Envisioning Nasca: Sculptural Polychrome Ceramics, c. 1 - 450 CE Open Access

Tierney, Meghan (2016)

Permanent URL: https://etd.library.emory.edu/concern/etds/c247ds19f?locale=en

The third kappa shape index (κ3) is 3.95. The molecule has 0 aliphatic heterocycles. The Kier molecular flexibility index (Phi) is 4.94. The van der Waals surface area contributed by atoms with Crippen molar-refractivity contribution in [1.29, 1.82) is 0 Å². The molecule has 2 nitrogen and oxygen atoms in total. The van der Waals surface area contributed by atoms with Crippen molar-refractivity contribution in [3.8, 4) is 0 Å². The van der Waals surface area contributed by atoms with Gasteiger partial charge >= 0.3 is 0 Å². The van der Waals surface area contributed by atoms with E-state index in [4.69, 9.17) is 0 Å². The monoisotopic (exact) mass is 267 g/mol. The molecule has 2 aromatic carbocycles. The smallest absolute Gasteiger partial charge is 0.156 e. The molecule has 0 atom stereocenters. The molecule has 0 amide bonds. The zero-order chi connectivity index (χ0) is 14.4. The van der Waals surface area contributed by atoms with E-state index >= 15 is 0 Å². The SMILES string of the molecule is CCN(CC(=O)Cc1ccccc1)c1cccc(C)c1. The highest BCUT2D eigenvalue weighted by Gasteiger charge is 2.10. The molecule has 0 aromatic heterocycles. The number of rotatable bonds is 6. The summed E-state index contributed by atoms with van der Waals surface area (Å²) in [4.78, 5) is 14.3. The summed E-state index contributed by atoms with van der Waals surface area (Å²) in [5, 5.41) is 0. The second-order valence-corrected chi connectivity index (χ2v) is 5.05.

The Nasca culture thrived during the Early Intermediate Period on the south coast of modern-day Peru (c. 1 - 750 CE). At the foothills of the Andes, Nasca artists created superlative works of art, not only the famous Nasca Lines (geoglyphs) and three-dimensionally embroideries, but also the most colorful ceramic tradition, as examined here. Early Nasca ceramic imagery is more decipherable and so provides a productive starting point for interpretive approaches, in contrast to the Late Nasca style in which images appear with appended emanations and "signifiers" that make the images increasingly difficult to read. In the past, studies of Nasca iconography tend to focus on the subject matter that relates to the terrestrial world, concluding that the Nasca were intent on documenting nature. Images for which no natural counterpart could be easily identified were then relegated to the realm of the supernatural, leading to sacred-secular dichotomy in the Nasca scholarship. By contrast, this art-historical study analyzes a corpus of 243 polychrome sculptural vessels in the forms of head jars and full-body effigy vessels depicting bodies on a continuum of transformation between human and animal, implying shamanic visionary experience was considered central. Shamanic themes of cephalocentrism and transformations between life and death also emerge. Further, the imagery and forms of these disembodied and embodied beings point up the essential shamanic capacity to sustain dual consciousness. Visual and ethnographic analysis suggests the vessels served less as representations or illustrations, but rather constituted beings in and of themselves.

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